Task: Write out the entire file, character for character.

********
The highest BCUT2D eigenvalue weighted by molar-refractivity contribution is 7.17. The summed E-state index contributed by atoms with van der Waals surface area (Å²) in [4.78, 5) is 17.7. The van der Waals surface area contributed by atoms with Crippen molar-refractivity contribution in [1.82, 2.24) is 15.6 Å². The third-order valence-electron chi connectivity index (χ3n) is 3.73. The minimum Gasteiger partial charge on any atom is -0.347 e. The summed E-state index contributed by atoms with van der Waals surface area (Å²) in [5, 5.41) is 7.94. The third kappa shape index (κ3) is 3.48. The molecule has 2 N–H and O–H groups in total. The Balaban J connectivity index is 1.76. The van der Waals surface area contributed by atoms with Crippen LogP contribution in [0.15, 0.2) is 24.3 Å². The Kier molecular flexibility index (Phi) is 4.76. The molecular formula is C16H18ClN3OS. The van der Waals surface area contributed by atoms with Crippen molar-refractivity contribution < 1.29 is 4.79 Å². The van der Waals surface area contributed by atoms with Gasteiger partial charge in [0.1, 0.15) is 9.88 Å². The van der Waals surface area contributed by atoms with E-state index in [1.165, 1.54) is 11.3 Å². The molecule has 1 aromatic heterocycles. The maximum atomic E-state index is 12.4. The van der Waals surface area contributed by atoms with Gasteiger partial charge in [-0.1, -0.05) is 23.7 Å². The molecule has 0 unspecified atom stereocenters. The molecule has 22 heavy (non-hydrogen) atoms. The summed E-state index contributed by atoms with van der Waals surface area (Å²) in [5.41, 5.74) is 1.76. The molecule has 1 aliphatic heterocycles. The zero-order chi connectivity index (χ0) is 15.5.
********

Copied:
The highest BCUT2D eigenvalue weighted by molar-refractivity contribution is 7.17. The summed E-state index contributed by atoms with van der Waals surface area (Å²) in [4.78, 5) is 17.7. The van der Waals surface area contributed by atoms with Crippen molar-refractivity contribution in [1.82, 2.24) is 15.6 Å². The third-order valence-electron chi connectivity index (χ3n) is 3.73. The minimum Gasteiger partial charge on any atom is -0.347 e. The summed E-state index contributed by atoms with van der Waals surface area (Å²) in [5, 5.41) is 7.94. The third kappa shape index (κ3) is 3.48. The molecule has 2 N–H and O–H groups in total. The Balaban J connectivity index is 1.76. The van der Waals surface area contributed by atoms with Crippen LogP contribution in [0.15, 0.2) is 24.3 Å². The Kier molecular flexibility index (Phi) is 4.76. The molecular formula is C16H18ClN3OS. The van der Waals surface area contributed by atoms with Crippen molar-refractivity contribution < 1.29 is 4.79 Å². The van der Waals surface area contributed by atoms with Gasteiger partial charge in [0.1, 0.15) is 9.88 Å². The van der Waals surface area contributed by atoms with E-state index in [1.165, 1.54) is 11.3 Å². The molecule has 1 aromatic heterocycles. The maximum atomic E-state index is 12.4. The van der Waals surface area contributed by atoms with Gasteiger partial charge in [-0.1, -0.05) is 23.7 Å². The molecule has 0 unspecified atom stereocenters. The molecule has 22 heavy (non-hydrogen) atoms. The summed E-state index contributed by atoms with van der Waals surface area (Å²) in [5.41, 5.74) is 1.76. The molecule has 1 aliphatic heterocycles. The zero-order chi connectivity index (χ0) is 15.5.